Bitcoin might start threatening credit cards and PayPal soon
Cryptocurrency and bitcoin, in particular, often become objects of ridicule and disputes due to their incompatibility with the giant traditional payment systems like Visa, Mastercard, and PayPal. However, according to MoffettNathanson an independent research organization technical analyst Lisa Ellis, a possible challenge from cryptocurrencies to existing payment ventures is not impossible.
Bitcoin threatening PayPal and Visa, should not be ignored
The price of bitcoins, which reached its peak in December 2017 since then has been steadily falling, is rarely considered to be associated with the use of this crypto as the primary means of payment. Nevertheless, speculators hope to earn on the future cryptocurrency prices. However, according to the MoffettNathanson analyst, since the bitcoin network and user experience of cryptocurrency are improving, the threat posed by bitcoin to traditional payment networks should not be ignored. High volatility and lack of liquidity are often used as a counter-argument to those who argue that cryptos might one day revolutionize the payment processing industry, but analyst Lisa Ellis thinks otherwise. "Why should I buy coffee with bitcoins?" – Ellis asks, but then she adds – ” but ultimately it can happen, no matter how funny it sounds."
Cryptocurrency has a lower speed of transactions
In developed countries, at the present time, according to the analyst, it is of little advantage to accept bitcoins or other cryptocurrencies compared to traditional forms of payment. Networks that use Visa and Mastercard process thousands of transactions per second and have a capacity to process even more. The bitcoin network, in its turn, takes about 10 minutes to confirm one transaction, while ethereum transaction takes about 15 seconds.
Cryptos support the philosophy of freedom
Ellis believes that the threat of using bitcoins for traditional payments is also related to their “freedom of money” philosophy. According to analyst "cryptocurrency systems are potentially destructive for private payment systems. Their main design features aimed at providing“ freedom of money ”are directly opposite to the characteristics of most traditional private payment systems.” Meanwhile, banks and payment systems can compensate for this risk by implementing crypto and blockchain technologies, notes Ellis. She predicted that bitcoin might eventually compete with its PayPal, MasterCard and Visa counterparts.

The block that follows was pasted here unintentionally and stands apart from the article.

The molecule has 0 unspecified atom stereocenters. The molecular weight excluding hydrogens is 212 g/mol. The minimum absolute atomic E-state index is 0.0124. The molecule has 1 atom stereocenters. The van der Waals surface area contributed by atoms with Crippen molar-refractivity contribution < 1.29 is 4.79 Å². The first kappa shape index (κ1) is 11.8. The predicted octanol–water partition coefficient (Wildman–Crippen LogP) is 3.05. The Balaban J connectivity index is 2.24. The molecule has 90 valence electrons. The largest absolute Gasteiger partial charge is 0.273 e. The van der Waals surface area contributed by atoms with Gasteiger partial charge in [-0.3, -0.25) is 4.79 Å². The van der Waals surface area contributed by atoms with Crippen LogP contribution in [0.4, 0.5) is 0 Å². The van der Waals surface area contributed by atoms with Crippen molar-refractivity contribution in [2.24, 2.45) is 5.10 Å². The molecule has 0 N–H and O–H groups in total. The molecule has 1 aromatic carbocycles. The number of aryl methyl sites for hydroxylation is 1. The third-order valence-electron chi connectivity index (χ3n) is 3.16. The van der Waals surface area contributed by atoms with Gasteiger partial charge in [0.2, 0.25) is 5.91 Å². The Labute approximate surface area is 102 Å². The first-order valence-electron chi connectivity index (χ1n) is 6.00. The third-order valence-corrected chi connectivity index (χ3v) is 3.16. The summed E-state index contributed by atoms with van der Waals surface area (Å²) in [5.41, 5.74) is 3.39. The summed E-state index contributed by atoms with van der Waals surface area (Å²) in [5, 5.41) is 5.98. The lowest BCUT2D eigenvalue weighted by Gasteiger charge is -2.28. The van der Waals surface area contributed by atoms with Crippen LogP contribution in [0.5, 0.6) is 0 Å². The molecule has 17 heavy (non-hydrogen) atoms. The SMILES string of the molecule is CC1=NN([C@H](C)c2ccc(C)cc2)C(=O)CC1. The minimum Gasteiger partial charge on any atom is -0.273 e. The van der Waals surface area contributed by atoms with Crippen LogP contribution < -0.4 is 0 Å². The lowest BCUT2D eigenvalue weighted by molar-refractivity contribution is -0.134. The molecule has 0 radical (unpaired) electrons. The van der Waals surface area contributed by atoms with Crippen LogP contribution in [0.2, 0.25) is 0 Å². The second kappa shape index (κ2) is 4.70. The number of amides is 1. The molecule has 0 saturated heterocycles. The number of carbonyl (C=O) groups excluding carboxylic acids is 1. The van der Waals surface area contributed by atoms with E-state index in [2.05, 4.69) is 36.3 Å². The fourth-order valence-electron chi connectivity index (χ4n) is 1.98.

Banks adopting their own cryptocurrencies
As Atoz Markets previously reported that the US Bank J. P. Morgan last month announced the introduction of its private cryptocurrency JPM Coin, designed to compete with XRP Ripple. Banks which adapted to downplay of the impact of cryptocurrencies during the bull market might be right. Ellis advised Visa and Paypal to embrace eventually the blockchain and crypto technology and the banks might have to do the same, to keep their position on the market.
Cryptos provide with new opportunities
Ellis noted that overall cryptocurrencies and blockchain present opportunities for the different industries. She concluded her statement by saying that the technology could open up new revenue streams, such as “combining networks’ authentication abilities” for tracking goods through supply chains.
PayPal CEO denies mass bitcoin adoption
PayPal CEO Dan Schulman(pictured below) recently made the remarks about bitcoin mass adoption in January at the 2019 World Economic Forum in Davos, Switzerland. Schulman noted: “We’re not seeing many retailers at all accept any of the cryptocurrencies. But I think the underlying technology is interesting.”
He pointed on bitcoin’s erratic price fluctuations as a major reason for his reluctance to embrace crypto:
“The volatility of bitcoin makes it actually unsuitable to be a real currency that retailers can accept. Retailers have very narrow margins. And when you have a bitcoin bouncing up and down by 15% over a couple of weeks period, that can be the difference between profits and losing money on every sale.”